I said “I do” to the Hubs and to the Army.

I never planned to be an Army mom, yet my son wears ACUs in his college classrooms as a cadet at the United States Military Academy at West Point.

My favorite cadet on his way to class.

My favorite cadet on his way to class.

I never imagined the Star Spangled Banner would bring tears to my eyes or that I would be compelled to watch every homecoming video posted on my news feed…or shed tears for those joyous reunions that will never happen.

Since becoming a part of a military family, I feel my heart thump at the sight of an American flag flapping proudly in the breeze and a lump in my throat when it sails at half-mast.

American Flag

I found this flag on the beach last year.

I am humbled to know heroes fight for me every day. I see their pictures in my Facebook feed as my Army Mom network pledges to stay Army Strong. Some of the names I know and often the face is familiar as I read the pleas for prayers and support as a momma sends her child into harm’s way and asks for prayers for a safe return. But most days, the heroes who fight for me are strangers.

They are anonymous men and women who have raised their hands, and with words ringing of commitment and allegiance, they have entered the most honorable of professions. They leave their wives, their husbands, their children and their parents. They put their country above all else, and sometimes they make the greatest of sacrifices.

These are my heroes. They wear digitized camo. They have boots on the ground and courage in their hearts.

In return for their selflessness, I pray…keep them safe…keep them brave…bring them home.

Do you have a hero serving in the military? Give them a shout-out in the comments.

Five Minute Friday***This post was brought to you today by the Five Minute Friday and the word “Hero”. Join us for some frenzied blogging on Lisa-Jo Baker’s site every Friday.

A Fight for One Last

We have less than two days left.

Actually, it’s more like 42 hours.

Christmas morning quality time.

Christmas morning quality time.

But if you subtract out the girlfriend time, sleeping time and time for personal hygiene , it’s really only about 12 hours.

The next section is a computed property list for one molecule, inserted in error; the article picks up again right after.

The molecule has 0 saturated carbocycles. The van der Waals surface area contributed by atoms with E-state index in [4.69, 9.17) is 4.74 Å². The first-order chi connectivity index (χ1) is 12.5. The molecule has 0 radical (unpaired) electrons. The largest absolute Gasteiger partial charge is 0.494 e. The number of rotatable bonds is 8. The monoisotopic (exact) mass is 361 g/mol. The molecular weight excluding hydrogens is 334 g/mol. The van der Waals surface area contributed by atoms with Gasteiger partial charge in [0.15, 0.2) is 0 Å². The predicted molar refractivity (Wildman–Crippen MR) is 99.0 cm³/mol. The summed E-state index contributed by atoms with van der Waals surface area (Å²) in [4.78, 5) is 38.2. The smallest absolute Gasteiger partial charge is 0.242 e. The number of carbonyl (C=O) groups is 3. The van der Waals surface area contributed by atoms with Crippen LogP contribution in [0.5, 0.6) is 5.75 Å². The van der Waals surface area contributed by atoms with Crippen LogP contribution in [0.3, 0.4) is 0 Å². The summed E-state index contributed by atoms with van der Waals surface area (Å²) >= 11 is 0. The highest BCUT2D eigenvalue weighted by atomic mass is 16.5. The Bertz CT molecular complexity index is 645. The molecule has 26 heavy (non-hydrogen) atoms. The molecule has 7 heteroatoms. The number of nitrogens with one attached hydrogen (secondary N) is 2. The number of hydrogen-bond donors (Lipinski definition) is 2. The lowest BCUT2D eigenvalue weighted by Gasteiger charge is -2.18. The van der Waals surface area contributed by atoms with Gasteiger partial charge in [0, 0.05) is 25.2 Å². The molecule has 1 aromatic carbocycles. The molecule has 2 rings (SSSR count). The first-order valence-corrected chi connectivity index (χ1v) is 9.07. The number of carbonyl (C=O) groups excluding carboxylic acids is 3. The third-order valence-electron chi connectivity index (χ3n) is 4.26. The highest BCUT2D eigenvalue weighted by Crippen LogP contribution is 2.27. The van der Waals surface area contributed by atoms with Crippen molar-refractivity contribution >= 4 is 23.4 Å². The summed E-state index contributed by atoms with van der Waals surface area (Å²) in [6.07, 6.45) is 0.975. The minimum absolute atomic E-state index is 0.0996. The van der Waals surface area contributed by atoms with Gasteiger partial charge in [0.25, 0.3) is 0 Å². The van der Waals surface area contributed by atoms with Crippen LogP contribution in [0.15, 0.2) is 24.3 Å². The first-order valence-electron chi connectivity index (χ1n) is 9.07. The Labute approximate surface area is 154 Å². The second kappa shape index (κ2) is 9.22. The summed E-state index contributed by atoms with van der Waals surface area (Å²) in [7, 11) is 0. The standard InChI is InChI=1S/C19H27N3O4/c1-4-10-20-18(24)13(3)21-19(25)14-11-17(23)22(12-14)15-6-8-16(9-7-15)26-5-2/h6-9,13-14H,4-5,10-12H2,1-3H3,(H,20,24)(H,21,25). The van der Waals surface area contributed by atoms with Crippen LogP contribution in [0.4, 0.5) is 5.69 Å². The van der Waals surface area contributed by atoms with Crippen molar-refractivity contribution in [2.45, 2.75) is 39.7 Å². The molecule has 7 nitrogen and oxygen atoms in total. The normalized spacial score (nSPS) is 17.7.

Twelve short hours left to spend with the Older One before he boards an airplane bound for the snowy north and the granite walls of the US Military Academy at West Point.

His clothes are clean and ready to be packed neatly in his plain black duffel bag. He’s visited with friends, exchanged gifts with family and enjoyed New Year’s Eve with his girl.

Now all that’s left for this momma is 12 hours…give or take.

And so, I start the fight. It won’t be a screaming, yelling, fist-throwing kind of fight, but more of a fight for more, more, more and a handful of one lasts.

The fight for one more game of hide and seek with his sister and one last meal cooked with love. Just one more conversation and another memory to hold on to for the next three months. One more workout with his dad. Another joke and a laugh. Even one last request for motherly advise.

I’ll fight for another stolen hug and an unaware smile.  I’ll fight for that last perfect ending to an all too short 15-day visit…even though it is the longest we’ve had for a while.

Last night, the Young One, whose big brother hero let her claim victory in a Nerf blaster war earlier that day, lost her fight against the tears. She cried herself to sleep wishing he didn’t have to go away again, and as I held her close for comfort, I lost my fight too.

Save travels, Sweet Boy. Come home again soon!

Five Minute Friday***This post is brought to you today by Five Minute Friday and the word “Fight”.

Daring to Fly

When the Young One was three, her pre-school teacher approached me on the playground as I waited for my child to work her way down from the top of the jungle gym. “She may be the smallest one in her class,” the teacher said with a shake of her head, “but she is our biggest daredevil!”

I laughed and nodded along. Yes, my youngest child has always had a desire to keep her feet off the ground. As a baby she wanted nothing more than to jump…and jump…and jump.


I first learned about the Young One’s jumping joy in an orphanage in Russia.

Then she learned to climb, working her way up the tall ladder of our neighbor’s play set. Next came the monkey bars, even though she was too little to grab the bars herself.

My daughter is a daredevil.

So it came as no surprise when, as we watched the West Point jump team parachute into Michie Stadium two weeks ago, that she jumped to her feet as soon as she saw the tiny dots floating out of the helicopter.



Realizing the dots were people, she raised her arms in the air, jumped in circles, and exclaimed, “I want to do that! I want to do that!”

"I want to do that! I want to do that!"

“I want to do that! I want to do that!”

She watched with fascination as the jumpers swooped and looped. Her smiled widened when the colorful parachutes burst from their packs, and she didn’t take her eyes from her new heroes until they touched down on the football field to announce the beginning of the game.


A safe landing.

Since leaving West Point, she talks of little but her new desire.  As I look through the pictures from that day, I can almost see the instant she decided she would one day fly through the sky.

A dream is born.

A dream is born.

And as I look at this smile, I want nothing more than to see her fly too.